The New Britain High soccer teams were denied the chance to begin their season as planned when a Weaver administrator contacted athletic director Len Corto and told him the squads from the Hartford school were not going to show.

The first reaction on Corto’s part was anger. He knew how hard his soccer coaches Margaret Coates (girls) and Matt Denecour (boys) had worked for this moment and it was taken from them without a viable explanation.

The first reaction on my part was anger, too. The deterioration of sports programs in two of the three Hartford public schools has been a smoldering issue for a long time. Did it have to go this far without Hartford administrators reacting to the red flag that’s been flapping in the autumn breeze for at least a decade?

I sought an explanation from Central Connecticut Conference commissioner John Tarnuzzer before firing off written salvos about what has festered in my heart and mind since I moved to the region in 1990.

I asked if Weaver would be penalized for its neglect.

Tarnuzzer said that Hartford had just hired a scholastic sports administrator for Weaver, a young man named Wakime Hauser, and he wasn’t quite prepared for the negligence he encountered. Hauser could not be blamed for Weaver failing to show up yet he had to deliver the message to Corto.

The Weaver athletes, it turns out, were not attentive enough about getting their physicals and turning in the related paperwork. Hauser probably didn’t want to be liable in the event of misfortune and did what he had to do. Keep in mind that Weaver soccer player Dwight Turton, diagnosed with a rare disease, died in the summer of 2007 when he played against doctor’s orders.
Corto later realized that Hauser was beyond reproach.

What Tarnuzzer has to judge relates to upholding the conference’s integrity through sanctions as extreme as dismissing Weaver while considering that the CCC has to take a permissive stance because student-athletes should not be penalized for adults’ oversights and indiscretions.

The problems are systemic. I believe their roots are intertwined with the Sheff vs. O’Neill settlement that resulted in the establishment of the magnet schools that now dot the Hartford landscape. While I have no doubt that the addition of magnet schools was beneficial to education in general, nobody was charged with enacting the needs of the athletic programs.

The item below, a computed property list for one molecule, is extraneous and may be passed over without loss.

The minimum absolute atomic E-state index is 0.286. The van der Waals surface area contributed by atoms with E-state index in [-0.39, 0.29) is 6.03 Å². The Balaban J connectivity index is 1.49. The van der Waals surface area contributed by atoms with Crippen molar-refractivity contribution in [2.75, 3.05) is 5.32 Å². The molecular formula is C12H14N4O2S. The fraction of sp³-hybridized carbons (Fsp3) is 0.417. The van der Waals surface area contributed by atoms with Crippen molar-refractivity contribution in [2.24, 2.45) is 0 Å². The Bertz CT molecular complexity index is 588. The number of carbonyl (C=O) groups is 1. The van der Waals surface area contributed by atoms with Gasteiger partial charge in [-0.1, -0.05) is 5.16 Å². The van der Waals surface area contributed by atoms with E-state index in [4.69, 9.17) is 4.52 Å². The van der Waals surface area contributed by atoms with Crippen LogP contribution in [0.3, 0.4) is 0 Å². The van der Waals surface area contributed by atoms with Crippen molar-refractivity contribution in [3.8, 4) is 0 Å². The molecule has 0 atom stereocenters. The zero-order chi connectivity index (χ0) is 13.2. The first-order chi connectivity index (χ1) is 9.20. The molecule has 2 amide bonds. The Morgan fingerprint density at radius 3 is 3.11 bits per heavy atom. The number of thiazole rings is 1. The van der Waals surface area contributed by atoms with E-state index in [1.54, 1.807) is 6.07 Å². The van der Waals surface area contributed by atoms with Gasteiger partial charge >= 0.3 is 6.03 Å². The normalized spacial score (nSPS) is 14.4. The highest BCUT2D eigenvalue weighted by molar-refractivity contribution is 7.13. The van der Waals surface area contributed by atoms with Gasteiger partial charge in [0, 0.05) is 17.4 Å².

I don’t want to go into a discourse on how vital athletics are in the education of our youth but they are important enough that somebody with integrity and vision should have been placed in charge to assure that the proud athletic heritage of Weaver and Public carry forward.

I have heard about the problems from people in both schools. They have been discussed in friendly conversation for much of my tenure as a scholastic reporter but nobody would go on record with the issues at hand or their potential solutions. Why would they? They could lose their jobs.

So the situation festers until some innocent, hard-working New Britain soccer players have their much-awaited opening game snatched from them.

Others around the CCC have been affected, too.

With Public’s departure from boys soccer turning the CCC East into a seven-team division, the remainder of the schools – Bloomfield, E.O. Smith, Fermi, RHAM, Rockville, Rocky Hill and Tolland – are left searching the state for two games. With the mega-conferences all restricting outside games, where were athletic directors and coaches going to find fill-ins, even as early as last spring?

That brings us to conference integrity once again.

Tarnuzzer is a capable administrator with a good heart. He will bring in veteran athletic directors and administrators from the CCC’s member schools to counsel Hauser and the Hartford Public administrators. Thankfully, Bulkeley is in good shape due in large part to its energetic administrator Diane Callis.

But at some point, Tarnuzzer will have to set policy that will disqualify member schools for such negligence. If he doesn’t, some undermanned football teams may decide they can’t compete with a powerhouse and opt to stay home, knowing that there will be no penalty.

The Hartford situation has advanced to the critical stage and it must be dealt with – whether tolerantly, punitively or a little of both – because the integrity of a 32-school conference is at stake.

The schools involved must first be willing and able to help themselves. Then we can count on the steady hand of John Tarnuzzer and the munificence of league administrators to bring Hartford’s athletic departments back gradually to the level where they can nurture the city’s kids and not inflict harm on others.

Tuesday, September 7, 2010


Bright red autumn highlights showing up among the withering remnants of summer green on New England boughs mean it’s almost kickoff time.

It’s a time to be cherished.

The oppressive humidity is whisked away by cooling breezes. The kids having gone back to school has its advantages. You can sit out on the deck and hear birds chirping and the distant sound of dogs barking instead of the booming bass of what today’s generation considers music.